difference procedures just described have been utilized to provide information on anomalies which may appear at a depth approximating the radius of the aforesaid circle. These methods, however, utilize sampling intervals of the order of the periods of
anomalies and inject digital processing noise.
In accordance with the present invention, there are provided rapid depth estimates for the anomalies present in a gravity profile with enhanced separation of such anomalies from regional effects as well as separation of basement or sedimentary
anomalies from nearsurface, erratic density variations and erratic topographic effects. At the same time, processing noise is moved to a frequency well above anomaly frequencies. The manner in which these objectives are achieved will now be set forth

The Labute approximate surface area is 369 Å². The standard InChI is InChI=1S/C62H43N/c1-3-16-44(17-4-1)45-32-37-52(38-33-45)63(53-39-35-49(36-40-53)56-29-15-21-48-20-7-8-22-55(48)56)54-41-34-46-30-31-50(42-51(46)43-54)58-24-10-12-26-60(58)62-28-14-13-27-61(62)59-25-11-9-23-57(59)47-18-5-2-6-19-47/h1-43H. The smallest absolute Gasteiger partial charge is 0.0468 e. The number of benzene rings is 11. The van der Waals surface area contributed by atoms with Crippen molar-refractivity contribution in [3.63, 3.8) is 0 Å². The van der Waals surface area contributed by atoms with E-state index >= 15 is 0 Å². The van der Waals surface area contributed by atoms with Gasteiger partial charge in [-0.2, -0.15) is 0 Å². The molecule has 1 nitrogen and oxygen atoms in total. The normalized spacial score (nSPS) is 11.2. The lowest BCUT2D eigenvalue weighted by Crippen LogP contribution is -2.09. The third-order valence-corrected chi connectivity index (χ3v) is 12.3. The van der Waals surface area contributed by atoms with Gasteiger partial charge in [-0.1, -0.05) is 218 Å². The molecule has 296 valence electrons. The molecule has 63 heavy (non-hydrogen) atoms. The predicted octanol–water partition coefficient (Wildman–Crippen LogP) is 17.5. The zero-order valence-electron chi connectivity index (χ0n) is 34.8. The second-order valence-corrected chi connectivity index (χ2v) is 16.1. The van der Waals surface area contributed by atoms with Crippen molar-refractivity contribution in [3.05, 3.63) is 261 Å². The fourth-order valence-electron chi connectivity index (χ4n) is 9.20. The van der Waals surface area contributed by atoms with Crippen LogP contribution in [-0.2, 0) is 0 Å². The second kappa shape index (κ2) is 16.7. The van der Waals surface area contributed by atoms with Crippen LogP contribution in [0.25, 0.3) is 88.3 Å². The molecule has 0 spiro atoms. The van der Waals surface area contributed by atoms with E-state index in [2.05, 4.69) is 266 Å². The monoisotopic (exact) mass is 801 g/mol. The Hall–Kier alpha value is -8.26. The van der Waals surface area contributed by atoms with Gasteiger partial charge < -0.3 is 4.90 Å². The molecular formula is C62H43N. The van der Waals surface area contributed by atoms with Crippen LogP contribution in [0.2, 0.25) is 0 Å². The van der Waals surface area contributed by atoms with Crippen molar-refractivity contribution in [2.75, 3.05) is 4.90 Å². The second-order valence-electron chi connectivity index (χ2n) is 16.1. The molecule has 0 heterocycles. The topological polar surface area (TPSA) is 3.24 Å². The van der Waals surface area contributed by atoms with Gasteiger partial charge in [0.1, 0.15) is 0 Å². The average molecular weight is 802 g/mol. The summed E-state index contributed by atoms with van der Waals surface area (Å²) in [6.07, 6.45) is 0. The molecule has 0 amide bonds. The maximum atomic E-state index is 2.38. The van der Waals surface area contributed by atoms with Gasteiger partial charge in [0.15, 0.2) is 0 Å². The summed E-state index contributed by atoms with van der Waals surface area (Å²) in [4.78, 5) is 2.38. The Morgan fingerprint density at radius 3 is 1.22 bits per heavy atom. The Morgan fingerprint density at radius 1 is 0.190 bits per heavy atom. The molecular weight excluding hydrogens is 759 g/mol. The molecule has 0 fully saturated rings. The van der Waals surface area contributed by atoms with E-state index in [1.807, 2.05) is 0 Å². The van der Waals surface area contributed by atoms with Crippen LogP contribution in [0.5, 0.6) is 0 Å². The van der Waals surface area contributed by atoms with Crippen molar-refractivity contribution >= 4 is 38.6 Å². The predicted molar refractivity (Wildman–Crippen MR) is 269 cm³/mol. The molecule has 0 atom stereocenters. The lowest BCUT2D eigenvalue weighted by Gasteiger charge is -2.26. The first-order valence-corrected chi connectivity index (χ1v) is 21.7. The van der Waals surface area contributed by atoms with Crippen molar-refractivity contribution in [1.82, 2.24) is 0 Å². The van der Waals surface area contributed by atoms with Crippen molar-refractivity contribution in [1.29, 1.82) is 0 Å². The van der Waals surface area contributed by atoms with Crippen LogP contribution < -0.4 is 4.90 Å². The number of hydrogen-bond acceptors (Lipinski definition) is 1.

in terms of a typical graph 20, obtained from a profile such as FIG. 2, representing a gravity profile with gravity potential g (t) as ordinates plotted against distance as abscissae. It is to be noted that the first point 20a on graph or profile 20
appears at a substantial distance from the origin and that the last point 20n a substantial distance from the terminal end of graph 20. The measurements of the gravity potential at points 20a and 20n have been extended respectively to the left and to
the right and each through a distance equal to, or greater than, onehalf the length of the longest averaging operator utilized. By so extending the measured values, there is eliminated firstorder truncation error and there is minimized distortion in
the averaging of the data due to the ends of the line. It may here be noted the data represented by the extensions just described are eliminated after the computations, later to be described, have been completed.
With the gravity profile 20 available, a sampling interval will be selected which, as shown, may be the interval h corresponding with the horizontal distances between adjacent gravity potentials as appearing on the profile 20. These may